From: Philippe Verdy (email@example.com)
Date: Thu Dec 09 2004 - 10:04:13 CST
From: "Antoine Leca" <Antoine10646@leca-marti.org>
> Err, not really. MS-DOS *need to know* the encoding to use, a bit like a
> *nix application that displays filenames need to know the encoding to use
> the correct set of glyphs (but constrainst are much more heavy.) Also
> Windows NT Unicode applications know it, because it can't be changed :-).
> But when it comes to other Windows applications (still the more common)
> happen to operate in 'Ansi' mode, they are subject to the hazard of
> translations. Even if Windows 'knows' the encoding used for the filesystem
> (as when it uses NTFS or Joliet, or VFAT on NT kernels; in the other cases
> it does not even know it, much like with *nix kernels), the only usable
> is the _intersection_ of the set used to write and the set used to read;
> that is, usually, it is restricted to US ASCII, very much like the usable
> set in *nix cases...
True, but this applies to FAT-only filesystems, which happen to store
filenames with a "OEM" charset which is not stored explicitly on the volume.
This is a known caveat even for Unix, when you look at the tricky details of
the support of Windows file sharing through Samba, when the client requests
a file with a "short" 8.3 name, that a partition used by Windows is supposed
In fact, this nightmare comes from the support in Windows of the
compatibility with legacy DOS applications which don't know the details and
don't use the Win32 APIs with Unicode support. Note that DOS applications
use a "OEM" charset which is part of the user settings, not part of the
system settings (see the effects of the command CHCP in a DOS command
FAT32 and NTFS help reconciliate these incompatible charsets because these
filesystems also store a "LFN" (Long File Name) for the same files (in that
case the short name, encoded in some ambiguous OEM charset, is just an
alias, acting exactly like a hard link on Unix created in the same directory
that references the same file). "LFN" names are UTF-16 encoded and support
mostly the same names as in NTFS volumes.
However, on FAT32 volumes, the short names are mandatory, unlike on NTFS
volumes where they can be created "on the fly" by the filesystem driver,
according to the current user settings for the selected OEM charset, without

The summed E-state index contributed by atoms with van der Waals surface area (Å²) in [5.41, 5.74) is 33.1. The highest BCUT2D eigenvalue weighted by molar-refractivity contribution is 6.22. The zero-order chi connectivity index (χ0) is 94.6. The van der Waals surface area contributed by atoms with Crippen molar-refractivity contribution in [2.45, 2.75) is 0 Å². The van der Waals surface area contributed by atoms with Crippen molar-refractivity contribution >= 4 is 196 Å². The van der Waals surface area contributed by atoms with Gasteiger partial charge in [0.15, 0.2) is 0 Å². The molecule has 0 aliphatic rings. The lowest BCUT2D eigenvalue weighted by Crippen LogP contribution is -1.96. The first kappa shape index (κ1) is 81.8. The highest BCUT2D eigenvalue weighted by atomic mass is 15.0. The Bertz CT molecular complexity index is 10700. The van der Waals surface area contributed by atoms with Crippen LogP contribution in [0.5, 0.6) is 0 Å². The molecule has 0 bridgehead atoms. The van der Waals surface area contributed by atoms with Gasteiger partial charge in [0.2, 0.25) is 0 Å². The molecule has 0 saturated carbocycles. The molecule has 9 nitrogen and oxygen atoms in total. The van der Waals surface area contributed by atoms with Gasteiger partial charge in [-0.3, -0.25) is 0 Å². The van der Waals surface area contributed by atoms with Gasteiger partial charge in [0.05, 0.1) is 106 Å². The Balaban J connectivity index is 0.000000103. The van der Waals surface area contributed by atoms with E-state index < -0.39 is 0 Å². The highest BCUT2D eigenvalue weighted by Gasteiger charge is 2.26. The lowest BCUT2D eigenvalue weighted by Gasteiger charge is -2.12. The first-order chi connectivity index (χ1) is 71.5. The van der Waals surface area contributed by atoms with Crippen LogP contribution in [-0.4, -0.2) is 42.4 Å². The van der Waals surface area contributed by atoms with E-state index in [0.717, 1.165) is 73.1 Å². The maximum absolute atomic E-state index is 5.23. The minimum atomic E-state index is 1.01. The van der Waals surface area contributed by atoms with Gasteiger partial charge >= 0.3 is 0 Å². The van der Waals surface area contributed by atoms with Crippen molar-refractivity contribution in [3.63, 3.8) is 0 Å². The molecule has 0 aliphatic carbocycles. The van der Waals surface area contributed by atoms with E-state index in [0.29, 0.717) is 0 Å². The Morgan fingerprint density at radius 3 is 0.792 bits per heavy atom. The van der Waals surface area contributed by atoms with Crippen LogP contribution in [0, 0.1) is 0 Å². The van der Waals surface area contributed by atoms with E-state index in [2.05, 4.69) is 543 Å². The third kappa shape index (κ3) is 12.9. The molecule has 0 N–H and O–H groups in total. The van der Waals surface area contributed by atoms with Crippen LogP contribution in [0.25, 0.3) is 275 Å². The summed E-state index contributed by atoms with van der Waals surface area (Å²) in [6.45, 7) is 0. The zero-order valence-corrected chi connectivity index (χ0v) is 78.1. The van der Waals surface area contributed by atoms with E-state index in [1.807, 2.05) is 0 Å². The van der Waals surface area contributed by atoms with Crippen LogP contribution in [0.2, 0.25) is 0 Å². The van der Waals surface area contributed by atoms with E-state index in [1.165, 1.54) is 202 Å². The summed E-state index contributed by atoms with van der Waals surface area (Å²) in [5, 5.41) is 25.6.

storing them explicitly on the volume. Windows contains, in CHKDSK, a way to
verify that short names of FAT32 filesystems are properly encoded with a
coherent OEM charset, using the UTF-16 encoded LFN names as a reference. If
needed, corrections for the OEM charset can be applied...
This nightmare of incompatible OEM charsets do happen on Windows 98/98SE/ME,
when the "autoexec.bat" file that defines the current user profile is not
executing as it should the proper "CHCP" command, or when this autoexec.bat
file has been modified or erased: in that case, the default OEM charset
(codepage 437) is used, and short filenames are incorrectly encoded.
Another complexity is that Win32 applications, that use a fixed (not
user-settable) "ANSI" charset, and that don't use the Unicode API depend on
the conversion from the ANSI charset to the current OEM charset. But if a
file is handled through some directory shares via multiple hosts, that have
distinct ANSI charsets (i.e. Windows hosts running different localization of
Windows, such as a US installation and a French version in the same LAN),
the charsets viewed by these hosts will create incompatible encodings on the
same shared volume.
So the only "stable" subset for short names, that is not affected by OS
localization or user settings is the intersection of all possible ANSI and
OEM charsets that can be set in all versions of Windows! No need to say,
this designates only the printable ASCII charset for short 8.3 names. Long
filenames are not affected by this problem.
Conclusion: to use international characters out of ASCII in filenames used
by Windows, make sure that the the name is not in a 8.3 short format, so
that a long filename, in UTF-16, will be created on FAT32 filesystems or on
SMBFS shares (Samba on Unix/Linux, Windows servers)... Or use NTFS (but then
resolve the interoperability problems with Linux/Unix client hosts that
can't access reliably, for now, to these filesystems, and that are not
completely emulated by Unix filesystems used by Samba, due to the limitation
on the LanMan sharing protocol, and limitations of Unix filesystems as well
that rarely use UTF-8 as their prefered encoding...)
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